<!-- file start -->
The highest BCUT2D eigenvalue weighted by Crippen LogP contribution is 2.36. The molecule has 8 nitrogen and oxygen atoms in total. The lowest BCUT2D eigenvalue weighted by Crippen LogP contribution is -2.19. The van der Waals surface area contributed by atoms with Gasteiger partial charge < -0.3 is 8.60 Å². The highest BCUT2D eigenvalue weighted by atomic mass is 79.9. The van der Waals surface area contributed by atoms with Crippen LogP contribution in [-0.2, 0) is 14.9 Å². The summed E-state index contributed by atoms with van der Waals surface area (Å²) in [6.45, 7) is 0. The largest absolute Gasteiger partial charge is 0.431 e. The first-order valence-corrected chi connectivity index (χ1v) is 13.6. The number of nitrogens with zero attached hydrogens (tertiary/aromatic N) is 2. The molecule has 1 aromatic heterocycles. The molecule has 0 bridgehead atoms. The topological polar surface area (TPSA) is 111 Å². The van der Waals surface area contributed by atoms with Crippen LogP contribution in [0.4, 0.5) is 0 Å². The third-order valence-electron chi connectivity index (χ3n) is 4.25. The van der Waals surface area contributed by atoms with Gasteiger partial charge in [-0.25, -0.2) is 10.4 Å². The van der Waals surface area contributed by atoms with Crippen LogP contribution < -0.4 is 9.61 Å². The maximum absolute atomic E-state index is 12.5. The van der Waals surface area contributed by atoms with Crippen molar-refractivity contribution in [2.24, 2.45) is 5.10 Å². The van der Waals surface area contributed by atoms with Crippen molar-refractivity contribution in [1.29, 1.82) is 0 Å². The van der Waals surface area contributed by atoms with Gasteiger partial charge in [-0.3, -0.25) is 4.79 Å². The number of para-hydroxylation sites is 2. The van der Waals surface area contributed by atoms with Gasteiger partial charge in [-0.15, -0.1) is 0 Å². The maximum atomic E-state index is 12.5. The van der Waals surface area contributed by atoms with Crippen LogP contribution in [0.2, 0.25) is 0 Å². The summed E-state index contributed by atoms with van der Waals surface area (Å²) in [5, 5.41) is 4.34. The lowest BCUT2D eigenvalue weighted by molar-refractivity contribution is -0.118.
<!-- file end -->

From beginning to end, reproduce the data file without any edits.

The highest BCUT2D eigenvalue weighted by Crippen LogP contribution is 2.36. The molecule has 8 nitrogen and oxygen atoms in total. The lowest BCUT2D eigenvalue weighted by Crippen LogP contribution is -2.19. The van der Waals surface area contributed by atoms with Gasteiger partial charge < -0.3 is 8.60 Å². The highest BCUT2D eigenvalue weighted by atomic mass is 79.9. The van der Waals surface area contributed by atoms with Crippen LogP contribution in [-0.2, 0) is 14.9 Å². The summed E-state index contributed by atoms with van der Waals surface area (Å²) in [6.45, 7) is 0. The largest absolute Gasteiger partial charge is 0.431 e. The first-order valence-corrected chi connectivity index (χ1v) is 13.6. The number of nitrogens with zero attached hydrogens (tertiary/aromatic N) is 2. The molecule has 1 aromatic heterocycles. The molecule has 0 bridgehead atoms. The topological polar surface area (TPSA) is 111 Å². The van der Waals surface area contributed by atoms with Crippen LogP contribution in [0.4, 0.5) is 0 Å². The third-order valence-electron chi connectivity index (χ3n) is 4.25. The van der Waals surface area contributed by atoms with Gasteiger partial charge in [-0.25, -0.2) is 10.4 Å². The van der Waals surface area contributed by atoms with Crippen LogP contribution < -0.4 is 9.61 Å². The maximum absolute atomic E-state index is 12.5. The van der Waals surface area contributed by atoms with Crippen molar-refractivity contribution in [2.24, 2.45) is 5.10 Å². The van der Waals surface area contributed by atoms with Crippen molar-refractivity contribution in [1.29, 1.82) is 0 Å². The van der Waals surface area contributed by atoms with Gasteiger partial charge in [-0.3, -0.25) is 4.79 Å². The number of para-hydroxylation sites is 2. The van der Waals surface area contributed by atoms with Gasteiger partial charge in [-0.15, -0.1) is 0 Å². The maximum atomic E-state index is 12.5. The van der Waals surface area contributed by atoms with Crippen LogP contribution in [0.2, 0.25) is 0 Å². The summed E-state index contributed by atoms with van der Waals surface area (Å²) in [5, 5.41) is 4.34. The lowest BCUT2D eigenvalue weighted by molar-refractivity contribution is -0.118.